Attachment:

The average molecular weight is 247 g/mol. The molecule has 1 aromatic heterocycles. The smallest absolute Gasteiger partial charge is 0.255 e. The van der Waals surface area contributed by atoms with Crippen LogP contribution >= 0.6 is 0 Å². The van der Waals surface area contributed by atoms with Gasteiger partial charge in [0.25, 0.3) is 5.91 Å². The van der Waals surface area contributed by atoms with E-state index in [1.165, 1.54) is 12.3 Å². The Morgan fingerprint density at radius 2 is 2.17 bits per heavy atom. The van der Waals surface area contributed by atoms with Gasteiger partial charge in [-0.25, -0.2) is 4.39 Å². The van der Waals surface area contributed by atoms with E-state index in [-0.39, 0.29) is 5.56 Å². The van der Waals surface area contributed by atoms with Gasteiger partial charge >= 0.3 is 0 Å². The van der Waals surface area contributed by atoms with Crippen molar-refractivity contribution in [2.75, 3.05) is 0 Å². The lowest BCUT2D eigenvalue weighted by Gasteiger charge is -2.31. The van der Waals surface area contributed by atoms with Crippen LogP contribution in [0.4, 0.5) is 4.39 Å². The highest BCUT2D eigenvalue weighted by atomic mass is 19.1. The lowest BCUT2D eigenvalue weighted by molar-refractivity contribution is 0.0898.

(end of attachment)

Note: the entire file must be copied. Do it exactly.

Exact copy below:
The average molecular weight is 247 g/mol. The molecule has 1 aromatic heterocycles. The smallest absolute Gasteiger partial charge is 0.255 e. The van der Waals surface area contributed by atoms with Crippen LogP contribution >= 0.6 is 0 Å². The van der Waals surface area contributed by atoms with Gasteiger partial charge in [0.25, 0.3) is 5.91 Å². The van der Waals surface area contributed by atoms with E-state index in [1.165, 1.54) is 12.3 Å². The Morgan fingerprint density at radius 2 is 2.17 bits per heavy atom. The van der Waals surface area contributed by atoms with Gasteiger partial charge in [-0.25, -0.2) is 4.39 Å². The van der Waals surface area contributed by atoms with E-state index in [-0.39, 0.29) is 5.56 Å². The van der Waals surface area contributed by atoms with Gasteiger partial charge >= 0.3 is 0 Å². The van der Waals surface area contributed by atoms with Crippen molar-refractivity contribution in [2.75, 3.05) is 0 Å². The lowest BCUT2D eigenvalue weighted by Gasteiger charge is -2.31. The van der Waals surface area contributed by atoms with Crippen LogP contribution in [0.4, 0.5) is 4.39 Å². The highest BCUT2D eigenvalue weighted by atomic mass is 19.1. The lowest BCUT2D eigenvalue weighted by molar-refractivity contribution is 0.0898.